To “display” a work means to show a copy of it, either directly or by means of a film, slide, television image, or any other device or process or, in the case of a motion picture or other audiovisual work, to show individual images nonsequentially.
An “establishment” is a store, shop, or any similar place of business open to the general public for the primary purpose of selling goods or services in which the majority of the gross square feet of space that is nonresidential is used for that purpose, and in which nondramatic musical works are performed publicly.
The term “financial gain” includes receipt, or expectation of receipt, of anything of value, including the receipt of other copyrighted works.
A work is “fixed” in a tangible medium of expression when its embodiment in a copy or phonorecord, by or under the authority of the author, is sufficiently permanent or stable to permit it to be perceived, reproduced, or otherwise communicated for a period of more than transitory duration. A work consisting of sounds, images, or both, that are being transmitted, is “fixed” for purposes of this title if a fixation of the work is being made simultaneously with its transmission.
A “food service or drinking establishment” is a restaurant, inn, bar, tavern, or any other similar place of business in which the public or patrons assemble for the primary purpose of being served food or drink, in which the majority of the gross square feet of space that is nonresidential is used for that purpose, and in which nondramatic musical works are performed publicly.
The “Geneva Phonograms Convention” is the Convention for the Protection of Producers of Phonograms Against Unauthorized Duplication of Their Phonograms, concluded at Geneva, Switzerland, on October 29, 1971.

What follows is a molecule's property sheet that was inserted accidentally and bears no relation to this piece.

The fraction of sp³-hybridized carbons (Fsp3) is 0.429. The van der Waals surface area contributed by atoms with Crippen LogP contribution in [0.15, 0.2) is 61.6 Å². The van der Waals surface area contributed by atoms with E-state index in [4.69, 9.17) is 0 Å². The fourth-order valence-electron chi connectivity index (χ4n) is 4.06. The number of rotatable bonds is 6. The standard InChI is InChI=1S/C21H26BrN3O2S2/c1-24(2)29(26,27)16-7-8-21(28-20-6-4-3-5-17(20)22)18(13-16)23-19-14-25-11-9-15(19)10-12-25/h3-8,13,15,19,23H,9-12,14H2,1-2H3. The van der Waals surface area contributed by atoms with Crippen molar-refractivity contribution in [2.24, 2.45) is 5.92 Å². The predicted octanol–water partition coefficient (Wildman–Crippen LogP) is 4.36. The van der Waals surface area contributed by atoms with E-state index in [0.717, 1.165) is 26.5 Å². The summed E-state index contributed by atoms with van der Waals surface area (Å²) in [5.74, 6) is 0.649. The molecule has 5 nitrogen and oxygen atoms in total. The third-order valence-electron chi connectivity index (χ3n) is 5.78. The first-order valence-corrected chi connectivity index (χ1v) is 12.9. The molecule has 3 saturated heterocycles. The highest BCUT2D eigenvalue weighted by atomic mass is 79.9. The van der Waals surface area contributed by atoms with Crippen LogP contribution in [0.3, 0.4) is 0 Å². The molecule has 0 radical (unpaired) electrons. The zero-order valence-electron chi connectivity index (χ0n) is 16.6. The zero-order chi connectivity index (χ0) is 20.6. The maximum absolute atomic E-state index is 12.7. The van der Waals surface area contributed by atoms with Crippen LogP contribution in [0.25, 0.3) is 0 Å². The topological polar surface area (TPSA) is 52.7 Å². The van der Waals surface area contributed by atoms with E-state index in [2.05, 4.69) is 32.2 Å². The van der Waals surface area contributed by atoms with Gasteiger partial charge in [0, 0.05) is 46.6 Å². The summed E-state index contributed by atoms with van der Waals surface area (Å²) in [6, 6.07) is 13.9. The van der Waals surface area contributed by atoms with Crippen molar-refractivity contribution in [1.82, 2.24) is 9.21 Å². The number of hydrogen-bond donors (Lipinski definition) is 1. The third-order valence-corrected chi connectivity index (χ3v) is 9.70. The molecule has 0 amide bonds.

The “gross square feet of space” of an establishment means the entire interior space of that establishment, and any adjoining outdoor space used to serve patrons, whether on a seasonal basis or otherwise.
The terms “including” and “such as” are illustrative and not limitative.
An “international agreement” is—
(1) the Universal Copyright Convention;
(2) the Geneva Phonograms Convention;
(3) the Berne Convention;
(4) the WTO Agreement;
(5) the WIPO Copyright Treaty;
(6) the WIPO Performances and Phonograms Treaty; and
(7) any other copyright treaty to which the United States is a party.
A “joint work” is a work prepared by two or more authors with the intention that their contributions be merged into inseparable or interdependent parts of a unitary whole.
“Literary works” are works, other than audiovisual works, expressed in words, numbers, or other verbal or numerical symbols or indicia, regardless of the nature of the material objects, such as books, periodicals, manuscripts, phonorecords, film, tapes, disks, or cards, in which they are embodied.
The term “motion picture exhibition facility” means a movie theater, screening room, or other venue that is being used primarily for the exhibition of a copyrighted motion picture, if such exhibition is open to the public or is made to an assembled group of viewers outside of a normal circle of a family and its social acquaintances.
“Motion pictures” are audiovisual works consisting of a series of related images which, when shown in succession, impart an impression of motion, together with accompanying sounds, if any.
To “perform” a work means to recite, render, play, dance, or act it, either directly or by means of any device or process or, in the case of a motion picture or other audiovisual work, to show its images in any sequence or to make the sounds accompanying it audible.
A “performing rights society” is an association, corporation, or other entity that licenses the public performance of nondramatic musical works on behalf of copyright owners of such works, such as the American Society of Composers, Authors and Publishers (ASCAP), Broadcast Music, Inc. (BMI), and SESAC, Inc.